Roses are often purchased in late winter or early spring as bare-root plants. To maintain plant health prior to sale, these plants should be held in the nursery under cool conditions with their roots kept moist. Packaged plants should also be kept cool because warm temperatures hasten loss of carbohydrate reserves and contribute to gradual desiccation of wood, resulting in difficulty in establishment. After purchase, these plants should be kept shaded and moist and planted into the garden as soon as possible. Plant roses at about the same height they were growing in the production field or container, with the graft union (if present) above the soil surface. Compost should not be added to soil in most situations, since compost can affect water movement and impede drainage.

Establishment from bare-root stock becomes more difficult as day temperatures rise above 70°F in late spring. To increase the percentage of survival when planting bare-root stock in May or June, mist the wood once or twice per day and place mulch around the base of the plant to increase humidity.

Roses may be planted throughout the summer from nursery containers. However, the current season's stock is preferred to container stock held over from the previous year. With the exception of miniatures and smaller cultivars, roses generally do not perform well when maintained in nursery pots for more than one season.

Planting sites may have full sun to partial shade; however, roses do best with 6 hours or more of direct sun. In addition, locating the plants so that they are exposed to good air movement is useful for reducing disease susceptibility. Diseases are less common in California's dry interior valleys than in areas with more humid climates.


Roses need to be irrigated in most locations in California. Drought stress leads to defoliation and sunburn of canes, and may contribute to spider mite problems. However, overwatering or poorly drained soils may lead to root disease and nutritional deficiencies.

Frequency and duration of irrigation will depend on weather conditions and soil texture. Roses do best when 50% of available water is depleted between irrigations. Checking after irrigation to determine soil moisture status and rate of depletion is helpful in scheduling irrigation.

Daily irrigation should not be necessary even in the desert areas of California. For example, in the Central Valley, rose plants in production fields are irrigated, at most, at 8-day intervals during the warmest months. Irrigation twice per week is usually satisfactory for roses in landscapes.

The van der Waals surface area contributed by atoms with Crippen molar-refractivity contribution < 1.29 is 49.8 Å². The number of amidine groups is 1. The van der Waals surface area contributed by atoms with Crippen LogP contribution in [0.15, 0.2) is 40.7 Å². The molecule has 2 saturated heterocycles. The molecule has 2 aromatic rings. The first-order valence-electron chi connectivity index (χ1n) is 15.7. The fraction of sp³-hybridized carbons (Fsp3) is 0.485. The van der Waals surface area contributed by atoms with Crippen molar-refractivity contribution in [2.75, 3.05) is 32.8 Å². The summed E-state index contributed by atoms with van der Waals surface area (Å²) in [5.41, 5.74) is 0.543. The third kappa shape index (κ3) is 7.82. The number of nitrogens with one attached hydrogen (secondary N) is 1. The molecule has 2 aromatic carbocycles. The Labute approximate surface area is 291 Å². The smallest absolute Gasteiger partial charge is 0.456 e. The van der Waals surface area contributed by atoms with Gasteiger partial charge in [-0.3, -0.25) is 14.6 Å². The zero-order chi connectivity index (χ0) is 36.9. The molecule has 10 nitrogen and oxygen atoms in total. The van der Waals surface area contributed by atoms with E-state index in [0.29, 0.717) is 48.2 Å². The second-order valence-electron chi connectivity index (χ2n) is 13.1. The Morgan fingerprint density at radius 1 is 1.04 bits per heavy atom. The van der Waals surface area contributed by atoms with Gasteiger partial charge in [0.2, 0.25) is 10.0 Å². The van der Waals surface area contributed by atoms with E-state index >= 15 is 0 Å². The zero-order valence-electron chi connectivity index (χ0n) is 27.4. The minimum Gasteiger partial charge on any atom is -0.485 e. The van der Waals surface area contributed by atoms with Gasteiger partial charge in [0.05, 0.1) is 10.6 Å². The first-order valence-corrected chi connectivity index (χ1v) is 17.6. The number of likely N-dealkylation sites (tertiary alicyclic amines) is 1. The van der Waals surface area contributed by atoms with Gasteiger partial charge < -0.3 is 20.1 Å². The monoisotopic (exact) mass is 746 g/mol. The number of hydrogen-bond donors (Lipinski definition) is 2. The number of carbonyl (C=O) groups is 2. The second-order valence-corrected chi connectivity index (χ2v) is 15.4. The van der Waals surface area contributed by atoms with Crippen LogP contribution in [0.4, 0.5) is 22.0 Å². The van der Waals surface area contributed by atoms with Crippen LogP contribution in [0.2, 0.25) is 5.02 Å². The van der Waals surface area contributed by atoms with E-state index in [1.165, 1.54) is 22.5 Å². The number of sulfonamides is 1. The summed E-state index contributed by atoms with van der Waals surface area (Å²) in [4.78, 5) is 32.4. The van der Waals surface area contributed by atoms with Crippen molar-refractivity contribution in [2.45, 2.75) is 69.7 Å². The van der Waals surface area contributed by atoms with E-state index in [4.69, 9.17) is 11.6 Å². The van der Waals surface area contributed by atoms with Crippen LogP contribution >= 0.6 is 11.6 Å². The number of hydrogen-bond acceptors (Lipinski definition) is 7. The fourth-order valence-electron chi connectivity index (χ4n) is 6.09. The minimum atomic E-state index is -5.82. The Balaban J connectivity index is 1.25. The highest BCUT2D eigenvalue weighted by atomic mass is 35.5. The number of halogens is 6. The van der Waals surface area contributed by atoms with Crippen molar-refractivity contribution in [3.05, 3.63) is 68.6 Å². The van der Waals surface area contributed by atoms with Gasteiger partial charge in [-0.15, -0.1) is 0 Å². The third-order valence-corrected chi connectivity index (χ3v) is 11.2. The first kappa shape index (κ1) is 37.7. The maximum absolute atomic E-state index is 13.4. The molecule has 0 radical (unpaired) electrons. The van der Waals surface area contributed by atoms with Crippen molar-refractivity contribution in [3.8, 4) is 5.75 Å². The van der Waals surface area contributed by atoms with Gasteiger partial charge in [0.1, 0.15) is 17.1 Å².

Water may be supplied via overhead sprays, flood irrigation, or drip tubing. Irrigation with over-the-top delivery should take place in the morning so foliage dries during the day.

Mulches help to decrease water loss from the soil through evaporation and may enhance growth of the root system.

Soil and Nutritional Requirements

Roses prefer well-drained soil with a pH near the neutral value of 7.0. Many California soils are still suitable despite a pH above 7.0, but the likelihood of micronutrient deficiencies becomes greater as pH increases, especially for pH values above 7.5.

Roses are not salt-tolerant, so electrical conductivity (ECe) values, which measure the level of salt ions in the soil, should be less than 2.0 decisiemens per meter (dS/m). Soil test values suitable for roses are given in Table 1.

Nitrogen is the nutrient typically in shortest supply. Although nitrate levels may be lower than the suggested soil test value, this nutrient is easy to add so that a low soil level of nitrate is usually not problematic. For young landscape plantings or home gardens, adding nitrogen at the rate of 1 pound of nitrogen per 1,000 square feet (or proportionally less for smaller gardens) twice per year in spring and fall should provide an adequate amount of this nutrient. This may only be necessary if roses show symptoms of nitrogen deficiency, such as poor overall growth or chlorosis of the lower leaves. Slow-release fertilizers may be used. In locations with cold winters, use an immediate release form in early fall to allow for proper winter hardening of the plants.

For sandy soils and for soluble fertilizers, split the seasonal application into two parts, 1 month apart. For mature plantings, adding nitrogen only in spring may be sufficient. Too much nitrogen may shift plants into vegetative growth at the expense of flowers.

Although tissue tests are not normally needed for roses in landscape settings, they may be used to provide information on the current nutritional status of the rose plant. Suggested nutrient levels are presented in Table 2.

Table 1. Suggested soil pH, electrical conductivity (ECe), and nutrient levels for growing roses.
Soil characteristics Unit Low High
pH (acidity/alkalinity) 6.0 7.5
ECe (electrical conductivity) dS/m 0.5 2.0
NO3-N (nitrate-N) ppm 35 150
NH4-N (ammoniacal-N) ppm 0 20
P (phosphorus) ppm 5 50
K (potassium) ppm 50 300
Ca (calcium) ppm 40 200
Mg (magnesium) ppm 20 100
B (boron) ppm 0.1 0.75
Fe (iron) ppm 0.3 3.0
Mn (manganese) ppm 0.2 3.0
Cu (copper) ppm 0.001 0.5
Zn (zinc) ppm 0.03 3.0